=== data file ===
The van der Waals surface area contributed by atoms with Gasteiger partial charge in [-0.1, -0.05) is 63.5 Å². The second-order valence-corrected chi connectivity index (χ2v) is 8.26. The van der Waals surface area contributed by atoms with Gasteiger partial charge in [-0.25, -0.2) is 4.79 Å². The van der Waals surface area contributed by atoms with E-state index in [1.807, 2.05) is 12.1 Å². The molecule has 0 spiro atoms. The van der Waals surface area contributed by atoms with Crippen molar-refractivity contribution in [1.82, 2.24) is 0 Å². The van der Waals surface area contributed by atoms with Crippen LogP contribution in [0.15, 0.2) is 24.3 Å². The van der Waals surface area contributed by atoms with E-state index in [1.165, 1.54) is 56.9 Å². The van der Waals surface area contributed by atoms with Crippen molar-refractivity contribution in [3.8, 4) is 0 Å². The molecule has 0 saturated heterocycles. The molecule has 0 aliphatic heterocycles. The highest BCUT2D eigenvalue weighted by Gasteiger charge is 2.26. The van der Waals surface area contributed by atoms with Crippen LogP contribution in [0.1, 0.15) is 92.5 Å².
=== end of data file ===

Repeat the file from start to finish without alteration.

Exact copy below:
The van der Waals surface area contributed by atoms with Gasteiger partial charge in [-0.1, -0.05) is 63.5 Å². The second-order valence-corrected chi connectivity index (χ2v) is 8.26. The van der Waals surface area contributed by atoms with Gasteiger partial charge in [-0.25, -0.2) is 4.79 Å². The van der Waals surface area contributed by atoms with E-state index in [1.807, 2.05) is 12.1 Å². The molecule has 0 spiro atoms. The van der Waals surface area contributed by atoms with Crippen molar-refractivity contribution in [1.82, 2.24) is 0 Å². The van der Waals surface area contributed by atoms with Crippen LogP contribution in [0.15, 0.2) is 24.3 Å². The van der Waals surface area contributed by atoms with E-state index in [1.165, 1.54) is 56.9 Å². The van der Waals surface area contributed by atoms with Crippen molar-refractivity contribution in [3.8, 4) is 0 Å². The molecule has 0 saturated heterocycles. The molecule has 0 aliphatic heterocycles. The highest BCUT2D eigenvalue weighted by Gasteiger charge is 2.26. The van der Waals surface area contributed by atoms with Crippen LogP contribution in [0.1, 0.15) is 92.5 Å².